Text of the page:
Laparoscopy: Purpose, Risk, Preparation, Procedure, Recovery Time, Results and Benefits

Laparoscopy is a surgical diagnostic procedure used to examine the organs inside the abdomen.

Updated: September 28, 2019

Laparoscopy is a surgical diagnostic procedure used to examine the organs inside the abdomen. It is a low risk, minimally invasive procedure that requires only small incisions. It is also known as diagnostic laparoscopy.
An instrument called a laparoscope is used in this procedure to look at the abdominal organs. A laparoscope is a long, thin tube with a high intensity light and a high resolution camera at the front. The instrument is inserted through an incision in the abdominal wall. The camera sends images to a video monitor as the tube moves along. Biopsy samples can also be obtained during this procedure. Laparoscopy allows your doctor to see inside your body in real time, without open surgery.

Purpose of a Laparoscopy:

The main purpose of laparoscopy is to identify and diagnose the source of pelvic or abdominal pain. This minimal invasive procedure is usually performed when noninvasive methods are uncertain with diagnosis. Laparoscopy is performed when imaging techniques such as ultrasound, CT scan or MRI scans do not provide enough information or insight for a diagnosis. The procedure may also be used to take a biopsy, or sample of tissue, from a particular organ in the abdomen.
The following organs can be examined using a laparoscopy:

  • appendix
  • gallbladder
  • pancreas
  • liver
  • spleen
  • stomach
  • small intestine and large intestine (colon)
  • pelvic or reproductive organs

Laparoscopy is useful in detecting:

  • an abdominal mass or tumor
  • fluid in the abdominal cavity
  • liver disease
  • the effectiveness of certain treatments
  • the degree to which a particular cancer has progressed

Immediately after diagnosis, your doctor may be able to perform an intervention to treat your condition.

Risks of Laparoscopy:

The most common risks associated with laparoscopy are bleeding, infection, and damage to organs in your abdomen. However, these are rare occurrences. It is important to watch for any signs of infection after the procedure. Contact your doctor if you experience:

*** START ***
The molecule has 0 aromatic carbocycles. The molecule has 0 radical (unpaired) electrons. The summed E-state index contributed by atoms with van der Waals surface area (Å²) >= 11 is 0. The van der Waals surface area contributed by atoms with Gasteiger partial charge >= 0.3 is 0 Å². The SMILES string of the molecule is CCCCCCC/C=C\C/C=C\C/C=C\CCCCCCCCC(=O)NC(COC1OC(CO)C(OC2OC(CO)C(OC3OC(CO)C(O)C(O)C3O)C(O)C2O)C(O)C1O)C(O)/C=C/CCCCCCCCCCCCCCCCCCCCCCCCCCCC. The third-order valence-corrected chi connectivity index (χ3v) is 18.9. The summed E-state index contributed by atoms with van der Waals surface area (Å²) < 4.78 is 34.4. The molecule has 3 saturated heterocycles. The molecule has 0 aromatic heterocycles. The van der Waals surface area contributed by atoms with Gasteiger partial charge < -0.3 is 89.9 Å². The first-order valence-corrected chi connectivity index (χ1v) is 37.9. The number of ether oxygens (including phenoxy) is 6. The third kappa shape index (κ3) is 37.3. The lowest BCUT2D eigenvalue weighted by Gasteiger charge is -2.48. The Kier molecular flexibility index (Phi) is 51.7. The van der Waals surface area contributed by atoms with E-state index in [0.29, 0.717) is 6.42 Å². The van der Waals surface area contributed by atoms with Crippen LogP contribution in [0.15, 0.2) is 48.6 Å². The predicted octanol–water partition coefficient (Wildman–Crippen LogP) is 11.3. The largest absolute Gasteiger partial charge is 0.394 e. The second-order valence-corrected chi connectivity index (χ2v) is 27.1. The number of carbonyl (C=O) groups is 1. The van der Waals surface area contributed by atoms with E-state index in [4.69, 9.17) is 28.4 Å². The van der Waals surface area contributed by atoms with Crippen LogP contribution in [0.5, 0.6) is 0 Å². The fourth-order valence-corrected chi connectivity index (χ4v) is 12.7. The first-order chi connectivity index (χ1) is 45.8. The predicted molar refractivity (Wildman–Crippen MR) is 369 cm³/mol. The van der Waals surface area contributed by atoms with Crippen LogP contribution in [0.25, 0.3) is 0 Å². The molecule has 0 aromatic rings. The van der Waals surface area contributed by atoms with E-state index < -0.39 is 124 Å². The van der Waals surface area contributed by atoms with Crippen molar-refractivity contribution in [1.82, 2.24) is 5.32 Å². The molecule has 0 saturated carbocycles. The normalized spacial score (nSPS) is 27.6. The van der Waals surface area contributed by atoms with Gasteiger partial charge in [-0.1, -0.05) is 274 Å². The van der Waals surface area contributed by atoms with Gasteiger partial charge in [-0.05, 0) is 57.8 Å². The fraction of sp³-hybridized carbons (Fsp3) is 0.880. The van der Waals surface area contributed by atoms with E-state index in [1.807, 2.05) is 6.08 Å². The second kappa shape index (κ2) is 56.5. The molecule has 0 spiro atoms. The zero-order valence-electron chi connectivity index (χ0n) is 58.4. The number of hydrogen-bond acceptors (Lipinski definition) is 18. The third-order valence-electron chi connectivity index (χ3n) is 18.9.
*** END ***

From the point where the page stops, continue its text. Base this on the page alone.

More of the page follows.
• fevers or chills
  • continuous nausea or vomiting
  • abdominal pain that becomes more intense over time
  • redness, swelling, bleeding, or drainage at the incision sites
  • lightheadedness
  • persistent cough
  • shortness of breath
  • inability to urinate

There is a small risk of damage to the organs being examined during laparoscopy. Blood and other fluids may leak out into your body if an organ is punctured. Other surgery will be required to repair the damage in such case.
Less common risks include:

  • complications from general anesthesia
  • inflammation of the abdominal wall
  • a blood clot, which could travel to your pelvis, legs, or lungs

People who have had prior abdominal surgeries, has increased risk of forming adhesions between structures in the abdomen. Performing laparoscopy in the presence of adhesions will take much longer and increases the risk of injuring organs.

Preparation for Laparoscopy:

Any prescription or over the counter medications that you are taking should be informed to your doctor. As they could affect the outcome of laparoscopy, your doctor may change the dose of any medications and will tell you how they should be used before and after the procedure.
These medications include:

  • anticoagulants, such as blood thinners
  • nonsteroidal anti-inflammatory drugs (NSAIDs), including aspirin or ibuprofen
  • other medications that affect blood clotting
  • herbal or dietary supplements
  • vitamin K

You should also tell your doctor if you are pregnant or think you might be pregnant. This will reduce the risk of harm to your fetus. Certain blood tests, urinalysis, electrocardiogram (EKG or ECG), and chest X-ray may be done before laparoscopy. Your doctor might also perform certain imaging tests, including an ultrasound, CT scan, or MRI scan. These tests can help your doctor better understand the abnormality being examined during laparoscopy. The images also give your doctor a visual guide to the inside of your abdomen which can improve the effectiveness of laparoscopy.
You will probably need to do fasting for at least eight hours before laparoscopy. During this period you can drink only water. Avoid eating and drinking anything else. As Laparoscopy is often performed using general anesthesia, which can make you drowsy and unable to drive for several hours after surgery, you should also arrange for a family member or friend to drive you home after the procedure.

Procedure for Laparoscopy: